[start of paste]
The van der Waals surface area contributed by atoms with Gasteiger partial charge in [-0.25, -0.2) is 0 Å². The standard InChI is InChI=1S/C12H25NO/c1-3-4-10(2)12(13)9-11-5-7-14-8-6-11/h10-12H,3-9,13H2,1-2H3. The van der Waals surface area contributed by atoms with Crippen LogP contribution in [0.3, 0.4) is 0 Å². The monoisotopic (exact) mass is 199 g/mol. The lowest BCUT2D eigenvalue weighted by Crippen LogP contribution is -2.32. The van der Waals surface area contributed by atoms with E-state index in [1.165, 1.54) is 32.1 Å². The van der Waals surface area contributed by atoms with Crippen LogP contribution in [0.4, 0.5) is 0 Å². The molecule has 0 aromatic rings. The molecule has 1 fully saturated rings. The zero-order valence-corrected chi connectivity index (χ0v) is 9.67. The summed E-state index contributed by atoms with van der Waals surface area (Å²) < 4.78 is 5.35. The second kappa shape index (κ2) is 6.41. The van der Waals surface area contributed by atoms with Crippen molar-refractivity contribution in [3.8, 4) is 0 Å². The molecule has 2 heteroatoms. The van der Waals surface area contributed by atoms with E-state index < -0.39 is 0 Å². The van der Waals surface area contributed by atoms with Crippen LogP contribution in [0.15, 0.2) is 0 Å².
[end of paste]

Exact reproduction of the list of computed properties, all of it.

The van der Waals surface area contributed by atoms with Gasteiger partial charge in [-0.25, -0.2) is 0 Å². The standard InChI is InChI=1S/C12H25NO/c1-3-4-10(2)12(13)9-11-5-7-14-8-6-11/h10-12H,3-9,13H2,1-2H3. The van der Waals surface area contributed by atoms with Crippen LogP contribution in [0.3, 0.4) is 0 Å². The monoisotopic (exact) mass is 199 g/mol. The lowest BCUT2D eigenvalue weighted by Crippen LogP contribution is -2.32. The van der Waals surface area contributed by atoms with E-state index in [1.165, 1.54) is 32.1 Å². The van der Waals surface area contributed by atoms with Crippen LogP contribution in [0.4, 0.5) is 0 Å². The molecule has 0 aromatic rings. The molecule has 1 fully saturated rings. The zero-order valence-corrected chi connectivity index (χ0v) is 9.67. The summed E-state index contributed by atoms with van der Waals surface area (Å²) < 4.78 is 5.35. The second kappa shape index (κ2) is 6.41. The van der Waals surface area contributed by atoms with Crippen molar-refractivity contribution in [3.8, 4) is 0 Å². The molecule has 2 heteroatoms. The van der Waals surface area contributed by atoms with E-state index < -0.39 is 0 Å². The van der Waals surface area contributed by atoms with Crippen LogP contribution in [0.15, 0.2) is 0 Å².